While assessing the foundation of the Alamo Long Barrack last summer, Pam Rosser discovered a pigment fragment on the west wall of the structure facing the Cenotaph.

“We know that the walls of the missions Concepción and San Jose were beautifully painted, so why wouldn’t the Alamo also be decorated?” the Alamo conservator wondered during a recent interview in her office above the Alamo gift shop. “Actually, I had always wanted to do work on the Alamo façade, but because it’s such a popular place for people to take photos, the time never seemed right.”

The time is right now. For the next month, Rosser, conservator of the Alamo for 20 years, will be up on a scissor lift in front of the Alamo, ruining selfies, and chipping fragments of stone the size of a pinky nail with an X-acto knife. “Pigment harvesting,” she calls it.

Alamo Conservator Pam Rosser in her office. Credit: Courtesy / Steve Bennett

The slivers will be set in a polymer resin and analyzed microscopically for traces of pigment; in fact, Rosser already has discovered red pigment traces under the lower window on the north side of the façade, to the left facing the front entrance.

She speculates the window may have been bordered with small color blocks – “almost like mosaic tiles” – similar to those that surrounded windows at Concepción. The original white plastered façade – since largely worn away – may have been decorated with patterns or imagery in colorful lime washes as well.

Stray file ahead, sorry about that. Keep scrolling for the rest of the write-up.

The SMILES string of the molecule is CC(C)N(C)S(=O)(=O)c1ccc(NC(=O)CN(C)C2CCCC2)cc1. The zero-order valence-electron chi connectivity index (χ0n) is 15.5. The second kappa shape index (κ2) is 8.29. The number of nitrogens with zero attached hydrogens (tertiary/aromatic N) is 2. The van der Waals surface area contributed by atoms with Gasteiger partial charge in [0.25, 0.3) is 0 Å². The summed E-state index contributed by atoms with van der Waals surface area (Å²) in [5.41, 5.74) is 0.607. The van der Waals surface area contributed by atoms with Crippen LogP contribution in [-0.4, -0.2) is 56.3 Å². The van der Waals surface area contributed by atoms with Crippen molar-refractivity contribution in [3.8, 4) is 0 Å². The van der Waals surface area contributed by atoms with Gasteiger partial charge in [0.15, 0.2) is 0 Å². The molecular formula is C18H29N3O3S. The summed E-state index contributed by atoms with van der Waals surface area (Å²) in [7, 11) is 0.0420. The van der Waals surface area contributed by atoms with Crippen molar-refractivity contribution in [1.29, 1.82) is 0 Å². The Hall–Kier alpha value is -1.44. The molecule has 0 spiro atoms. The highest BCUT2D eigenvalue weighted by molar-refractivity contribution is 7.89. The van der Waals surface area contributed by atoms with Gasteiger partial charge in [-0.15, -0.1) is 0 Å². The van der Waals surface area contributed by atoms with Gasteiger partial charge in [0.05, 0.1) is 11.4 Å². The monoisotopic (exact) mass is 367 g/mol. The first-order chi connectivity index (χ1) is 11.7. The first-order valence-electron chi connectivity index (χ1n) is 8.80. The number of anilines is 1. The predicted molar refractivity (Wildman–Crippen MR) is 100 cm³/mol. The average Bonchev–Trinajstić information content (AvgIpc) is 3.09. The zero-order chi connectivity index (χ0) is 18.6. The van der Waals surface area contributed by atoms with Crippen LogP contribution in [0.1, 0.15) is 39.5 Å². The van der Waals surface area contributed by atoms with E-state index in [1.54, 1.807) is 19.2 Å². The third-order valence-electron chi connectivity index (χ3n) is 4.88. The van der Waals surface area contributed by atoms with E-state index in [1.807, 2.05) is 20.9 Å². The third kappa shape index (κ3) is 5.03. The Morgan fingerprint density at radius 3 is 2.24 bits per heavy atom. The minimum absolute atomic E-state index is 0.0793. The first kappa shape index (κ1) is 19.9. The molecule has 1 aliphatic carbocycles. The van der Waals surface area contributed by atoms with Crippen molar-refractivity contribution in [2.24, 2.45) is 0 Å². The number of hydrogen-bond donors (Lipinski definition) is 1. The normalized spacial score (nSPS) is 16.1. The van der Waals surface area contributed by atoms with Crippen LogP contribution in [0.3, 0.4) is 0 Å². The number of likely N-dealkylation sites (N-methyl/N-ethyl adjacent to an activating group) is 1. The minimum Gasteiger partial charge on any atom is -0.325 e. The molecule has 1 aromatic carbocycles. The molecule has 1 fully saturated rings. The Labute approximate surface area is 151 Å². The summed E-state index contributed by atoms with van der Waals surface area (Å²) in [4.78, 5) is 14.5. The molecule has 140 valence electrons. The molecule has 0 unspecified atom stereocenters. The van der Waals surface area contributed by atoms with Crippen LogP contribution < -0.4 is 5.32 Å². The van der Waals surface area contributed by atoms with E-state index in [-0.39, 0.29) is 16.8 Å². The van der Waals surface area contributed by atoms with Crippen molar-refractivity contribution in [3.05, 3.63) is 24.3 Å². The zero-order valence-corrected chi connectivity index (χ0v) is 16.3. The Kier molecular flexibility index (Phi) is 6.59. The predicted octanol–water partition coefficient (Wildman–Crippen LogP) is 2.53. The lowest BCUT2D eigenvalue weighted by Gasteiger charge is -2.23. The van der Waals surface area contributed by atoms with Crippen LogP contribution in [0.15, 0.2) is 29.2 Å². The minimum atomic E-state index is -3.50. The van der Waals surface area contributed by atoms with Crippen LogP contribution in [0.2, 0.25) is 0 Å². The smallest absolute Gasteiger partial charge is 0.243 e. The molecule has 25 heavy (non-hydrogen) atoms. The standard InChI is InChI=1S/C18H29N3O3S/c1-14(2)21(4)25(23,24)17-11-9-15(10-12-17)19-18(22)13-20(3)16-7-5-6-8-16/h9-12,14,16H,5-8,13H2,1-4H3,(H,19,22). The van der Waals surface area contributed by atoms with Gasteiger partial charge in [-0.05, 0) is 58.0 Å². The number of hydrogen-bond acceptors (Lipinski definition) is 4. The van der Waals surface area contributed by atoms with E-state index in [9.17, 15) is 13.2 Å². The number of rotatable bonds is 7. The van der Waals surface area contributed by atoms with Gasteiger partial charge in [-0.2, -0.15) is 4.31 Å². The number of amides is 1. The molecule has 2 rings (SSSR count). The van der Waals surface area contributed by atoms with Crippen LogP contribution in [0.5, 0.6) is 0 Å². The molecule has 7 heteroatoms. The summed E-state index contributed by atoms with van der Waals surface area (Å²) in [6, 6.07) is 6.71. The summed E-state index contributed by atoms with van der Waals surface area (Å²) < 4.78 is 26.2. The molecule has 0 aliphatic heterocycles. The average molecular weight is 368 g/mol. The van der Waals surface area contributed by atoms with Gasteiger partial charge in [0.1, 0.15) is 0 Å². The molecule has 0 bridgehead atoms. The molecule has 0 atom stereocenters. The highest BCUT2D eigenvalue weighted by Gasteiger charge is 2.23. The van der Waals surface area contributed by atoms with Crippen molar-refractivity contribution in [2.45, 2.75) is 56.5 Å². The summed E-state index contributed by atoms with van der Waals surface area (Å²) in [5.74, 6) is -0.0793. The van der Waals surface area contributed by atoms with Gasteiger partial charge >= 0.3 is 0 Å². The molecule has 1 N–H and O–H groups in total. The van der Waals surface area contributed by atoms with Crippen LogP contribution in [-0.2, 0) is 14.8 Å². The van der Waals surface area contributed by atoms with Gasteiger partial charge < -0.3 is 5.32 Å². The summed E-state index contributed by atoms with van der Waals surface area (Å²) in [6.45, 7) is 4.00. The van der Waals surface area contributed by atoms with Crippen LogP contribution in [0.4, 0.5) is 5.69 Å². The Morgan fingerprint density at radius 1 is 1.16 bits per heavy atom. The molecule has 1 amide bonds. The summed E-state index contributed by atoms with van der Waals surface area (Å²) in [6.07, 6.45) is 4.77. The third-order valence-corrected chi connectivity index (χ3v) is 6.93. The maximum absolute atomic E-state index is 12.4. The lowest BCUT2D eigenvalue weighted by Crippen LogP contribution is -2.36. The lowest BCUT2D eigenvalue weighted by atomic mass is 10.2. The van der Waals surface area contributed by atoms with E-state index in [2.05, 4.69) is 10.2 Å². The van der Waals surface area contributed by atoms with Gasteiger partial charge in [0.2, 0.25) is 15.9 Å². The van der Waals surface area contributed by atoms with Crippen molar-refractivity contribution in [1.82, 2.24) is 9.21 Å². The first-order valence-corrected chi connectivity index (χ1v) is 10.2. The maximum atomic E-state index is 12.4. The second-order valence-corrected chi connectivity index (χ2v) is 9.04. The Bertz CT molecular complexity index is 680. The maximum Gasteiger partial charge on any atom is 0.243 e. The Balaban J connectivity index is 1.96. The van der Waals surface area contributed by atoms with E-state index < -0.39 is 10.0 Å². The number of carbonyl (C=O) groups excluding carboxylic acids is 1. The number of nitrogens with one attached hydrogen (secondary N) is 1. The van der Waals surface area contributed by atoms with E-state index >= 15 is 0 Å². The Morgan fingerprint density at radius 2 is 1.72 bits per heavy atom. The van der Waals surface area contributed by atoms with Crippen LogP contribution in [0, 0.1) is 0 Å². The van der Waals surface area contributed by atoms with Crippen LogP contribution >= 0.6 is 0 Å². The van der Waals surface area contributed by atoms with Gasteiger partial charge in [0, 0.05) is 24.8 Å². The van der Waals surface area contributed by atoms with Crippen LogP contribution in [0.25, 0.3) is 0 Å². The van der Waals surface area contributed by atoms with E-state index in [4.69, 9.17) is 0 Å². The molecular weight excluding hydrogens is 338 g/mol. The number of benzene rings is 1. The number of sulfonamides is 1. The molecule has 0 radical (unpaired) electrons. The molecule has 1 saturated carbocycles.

“I do think it was decorated, at least in the areas where the columns and niches are,” Rosser said. “The colors would’ve been very bright when new – not opaque because they were washes – but the color would’ve stood out and caught your eye. It’s difficult to say what the design was; it’s another of the Alamo’s mysteries.”

The five missions – built by Franciscan missionaries in the 18th century, beginning with Mission San Antonio de Valero, or the Alamo –  “illustrate the Spanish Crown’s efforts to colonize, evangelize, and defend the northern frontier of New Spain,” according to UNESCO (United Nations Educational, Scientific and Cultural Organization), which named the missions a World Heritage site in 2015.